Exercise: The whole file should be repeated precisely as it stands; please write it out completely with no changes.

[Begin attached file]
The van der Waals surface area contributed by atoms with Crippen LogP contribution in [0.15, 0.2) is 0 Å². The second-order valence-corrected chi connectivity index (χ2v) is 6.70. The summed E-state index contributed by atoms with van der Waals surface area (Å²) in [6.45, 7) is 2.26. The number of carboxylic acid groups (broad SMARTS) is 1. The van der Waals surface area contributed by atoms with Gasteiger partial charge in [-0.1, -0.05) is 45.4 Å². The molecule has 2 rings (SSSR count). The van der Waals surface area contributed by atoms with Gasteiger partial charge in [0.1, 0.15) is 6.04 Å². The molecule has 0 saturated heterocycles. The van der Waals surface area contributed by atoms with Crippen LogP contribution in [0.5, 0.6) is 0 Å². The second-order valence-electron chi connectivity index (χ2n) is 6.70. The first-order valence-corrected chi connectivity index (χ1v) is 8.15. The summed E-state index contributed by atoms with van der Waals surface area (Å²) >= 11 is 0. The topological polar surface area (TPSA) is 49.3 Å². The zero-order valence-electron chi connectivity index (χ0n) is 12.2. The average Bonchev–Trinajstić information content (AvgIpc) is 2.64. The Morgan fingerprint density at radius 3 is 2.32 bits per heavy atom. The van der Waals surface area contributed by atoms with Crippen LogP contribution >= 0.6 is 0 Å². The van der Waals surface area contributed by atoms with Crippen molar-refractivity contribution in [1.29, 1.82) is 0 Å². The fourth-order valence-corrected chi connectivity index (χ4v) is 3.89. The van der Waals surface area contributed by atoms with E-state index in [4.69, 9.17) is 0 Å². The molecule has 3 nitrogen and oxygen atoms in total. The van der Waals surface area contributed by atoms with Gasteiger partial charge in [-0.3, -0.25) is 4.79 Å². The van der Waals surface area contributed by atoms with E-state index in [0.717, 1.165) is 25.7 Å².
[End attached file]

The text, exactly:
The van der Waals surface area contributed by atoms with Crippen LogP contribution in [0.15, 0.2) is 0 Å². The second-order valence-corrected chi connectivity index (χ2v) is 6.70. The summed E-state index contributed by atoms with van der Waals surface area (Å²) in [6.45, 7) is 2.26. The number of carboxylic acid groups (broad SMARTS) is 1. The van der Waals surface area contributed by atoms with Gasteiger partial charge in [-0.1, -0.05) is 45.4 Å². The molecule has 2 rings (SSSR count). The van der Waals surface area contributed by atoms with Gasteiger partial charge in [0.1, 0.15) is 6.04 Å². The molecule has 0 saturated heterocycles. The van der Waals surface area contributed by atoms with Crippen LogP contribution in [0.5, 0.6) is 0 Å². The second-order valence-electron chi connectivity index (χ2n) is 6.70. The first-order valence-corrected chi connectivity index (χ1v) is 8.15. The summed E-state index contributed by atoms with van der Waals surface area (Å²) >= 11 is 0. The topological polar surface area (TPSA) is 49.3 Å². The zero-order valence-electron chi connectivity index (χ0n) is 12.2. The average Bonchev–Trinajstić information content (AvgIpc) is 2.64. The Morgan fingerprint density at radius 3 is 2.32 bits per heavy atom. The van der Waals surface area contributed by atoms with Crippen LogP contribution >= 0.6 is 0 Å². The van der Waals surface area contributed by atoms with Crippen molar-refractivity contribution in [1.29, 1.82) is 0 Å². The fourth-order valence-corrected chi connectivity index (χ4v) is 3.89. The van der Waals surface area contributed by atoms with E-state index in [4.69, 9.17) is 0 Å². The molecule has 3 nitrogen and oxygen atoms in total. The van der Waals surface area contributed by atoms with Gasteiger partial charge in [-0.3, -0.25) is 4.79 Å². The van der Waals surface area contributed by atoms with E-state index in [0.717, 1.165) is 25.7 Å².